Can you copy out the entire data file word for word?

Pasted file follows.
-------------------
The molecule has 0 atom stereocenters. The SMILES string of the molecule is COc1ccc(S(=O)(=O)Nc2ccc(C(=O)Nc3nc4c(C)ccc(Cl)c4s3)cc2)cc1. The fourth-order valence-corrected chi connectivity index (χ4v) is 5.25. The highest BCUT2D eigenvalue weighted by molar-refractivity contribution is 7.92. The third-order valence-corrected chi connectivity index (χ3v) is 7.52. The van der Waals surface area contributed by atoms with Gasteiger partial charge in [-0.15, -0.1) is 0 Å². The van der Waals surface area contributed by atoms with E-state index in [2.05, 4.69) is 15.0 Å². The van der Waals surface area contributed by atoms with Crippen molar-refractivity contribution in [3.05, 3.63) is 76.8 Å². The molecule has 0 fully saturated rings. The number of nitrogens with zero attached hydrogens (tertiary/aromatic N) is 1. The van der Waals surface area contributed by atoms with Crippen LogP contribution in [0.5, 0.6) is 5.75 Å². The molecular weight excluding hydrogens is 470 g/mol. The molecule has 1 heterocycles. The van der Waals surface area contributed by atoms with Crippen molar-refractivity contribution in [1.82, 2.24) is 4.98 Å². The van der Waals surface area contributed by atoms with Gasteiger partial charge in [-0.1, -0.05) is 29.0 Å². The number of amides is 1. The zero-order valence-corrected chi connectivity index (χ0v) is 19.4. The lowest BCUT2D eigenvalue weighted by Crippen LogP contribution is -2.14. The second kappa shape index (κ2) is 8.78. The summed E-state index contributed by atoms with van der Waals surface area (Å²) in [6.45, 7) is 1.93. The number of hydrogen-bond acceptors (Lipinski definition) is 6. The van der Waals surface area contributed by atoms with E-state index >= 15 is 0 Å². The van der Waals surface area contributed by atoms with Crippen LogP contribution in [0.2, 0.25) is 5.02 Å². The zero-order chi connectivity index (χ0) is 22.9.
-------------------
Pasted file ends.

The molecule has 0 atom stereocenters. The SMILES string of the molecule is COc1ccc(S(=O)(=O)Nc2ccc(C(=O)Nc3nc4c(C)ccc(Cl)c4s3)cc2)cc1. The fourth-order valence-corrected chi connectivity index (χ4v) is 5.25. The highest BCUT2D eigenvalue weighted by molar-refractivity contribution is 7.92. The third-order valence-corrected chi connectivity index (χ3v) is 7.52. The van der Waals surface area contributed by atoms with Gasteiger partial charge in [-0.15, -0.1) is 0 Å². The van der Waals surface area contributed by atoms with E-state index in [2.05, 4.69) is 15.0 Å². The van der Waals surface area contributed by atoms with Crippen molar-refractivity contribution in [3.05, 3.63) is 76.8 Å². The molecule has 0 fully saturated rings. The number of nitrogens with zero attached hydrogens (tertiary/aromatic N) is 1. The van der Waals surface area contributed by atoms with Crippen LogP contribution in [0.5, 0.6) is 5.75 Å². The molecular weight excluding hydrogens is 470 g/mol. The molecule has 1 heterocycles. The van der Waals surface area contributed by atoms with Crippen molar-refractivity contribution in [1.82, 2.24) is 4.98 Å². The van der Waals surface area contributed by atoms with Gasteiger partial charge in [-0.1, -0.05) is 29.0 Å². The number of amides is 1. The zero-order valence-corrected chi connectivity index (χ0v) is 19.4. The lowest BCUT2D eigenvalue weighted by Crippen LogP contribution is -2.14. The second kappa shape index (κ2) is 8.78. The summed E-state index contributed by atoms with van der Waals surface area (Å²) in [6.45, 7) is 1.93. The number of hydrogen-bond acceptors (Lipinski definition) is 6. The van der Waals surface area contributed by atoms with E-state index >= 15 is 0 Å². The van der Waals surface area contributed by atoms with Crippen LogP contribution in [0.2, 0.25) is 5.02 Å². The zero-order chi connectivity index (χ0) is 22.9.